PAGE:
Just like "enhanced interrogation techniques," it turns out not to be a neologism. Here's an NPR commentary on the subject. Money quote:
We don't usually describe law-breakers as being illegal in themselves. Jack Abramoff may have done illegal lobbying, but nobody has called him an illegal lobbyist. And whatever laws Bernie Ebbers and Martha Stewart may have broken, they weren't illegal CEO's.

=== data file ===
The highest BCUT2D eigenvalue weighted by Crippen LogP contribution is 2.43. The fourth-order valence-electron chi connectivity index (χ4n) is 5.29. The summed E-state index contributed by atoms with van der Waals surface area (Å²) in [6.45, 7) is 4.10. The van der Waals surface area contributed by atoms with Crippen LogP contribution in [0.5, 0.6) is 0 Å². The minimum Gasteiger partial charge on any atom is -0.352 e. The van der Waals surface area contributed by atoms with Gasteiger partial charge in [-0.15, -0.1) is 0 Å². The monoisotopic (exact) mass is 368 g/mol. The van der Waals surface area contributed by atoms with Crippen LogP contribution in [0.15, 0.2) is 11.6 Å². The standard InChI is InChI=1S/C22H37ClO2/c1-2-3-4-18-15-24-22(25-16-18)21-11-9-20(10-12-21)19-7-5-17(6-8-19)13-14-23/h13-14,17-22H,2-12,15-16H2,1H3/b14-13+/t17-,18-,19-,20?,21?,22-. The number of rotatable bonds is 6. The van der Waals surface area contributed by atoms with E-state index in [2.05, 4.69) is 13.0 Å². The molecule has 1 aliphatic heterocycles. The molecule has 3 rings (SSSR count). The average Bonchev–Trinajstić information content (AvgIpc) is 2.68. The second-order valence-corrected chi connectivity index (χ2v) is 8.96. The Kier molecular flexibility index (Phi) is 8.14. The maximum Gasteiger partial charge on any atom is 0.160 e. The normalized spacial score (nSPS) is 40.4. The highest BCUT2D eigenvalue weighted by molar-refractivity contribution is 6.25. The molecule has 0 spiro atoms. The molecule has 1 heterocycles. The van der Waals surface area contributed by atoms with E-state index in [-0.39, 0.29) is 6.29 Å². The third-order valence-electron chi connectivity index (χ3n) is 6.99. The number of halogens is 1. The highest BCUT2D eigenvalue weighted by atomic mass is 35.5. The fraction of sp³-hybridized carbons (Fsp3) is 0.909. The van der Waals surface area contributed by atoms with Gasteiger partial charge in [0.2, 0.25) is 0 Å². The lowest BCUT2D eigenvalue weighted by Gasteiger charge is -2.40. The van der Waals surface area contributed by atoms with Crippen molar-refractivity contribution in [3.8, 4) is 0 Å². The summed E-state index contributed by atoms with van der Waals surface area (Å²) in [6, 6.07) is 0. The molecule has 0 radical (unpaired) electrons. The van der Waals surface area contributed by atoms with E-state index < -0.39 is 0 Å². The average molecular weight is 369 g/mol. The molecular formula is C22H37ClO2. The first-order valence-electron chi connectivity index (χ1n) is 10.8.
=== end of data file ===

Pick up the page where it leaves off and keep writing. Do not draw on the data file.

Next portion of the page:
It's only your immigration status that can qualify you as being an illegal person, or that can earn you the honor of being "an illegal" all by itself. That use of illegal as a noun actually goes back a long ways. The British coined it in the 1930's to describe Jews who entered Palestine without official permission, and it has been used ever since as a way of reducing individuals to their infractions.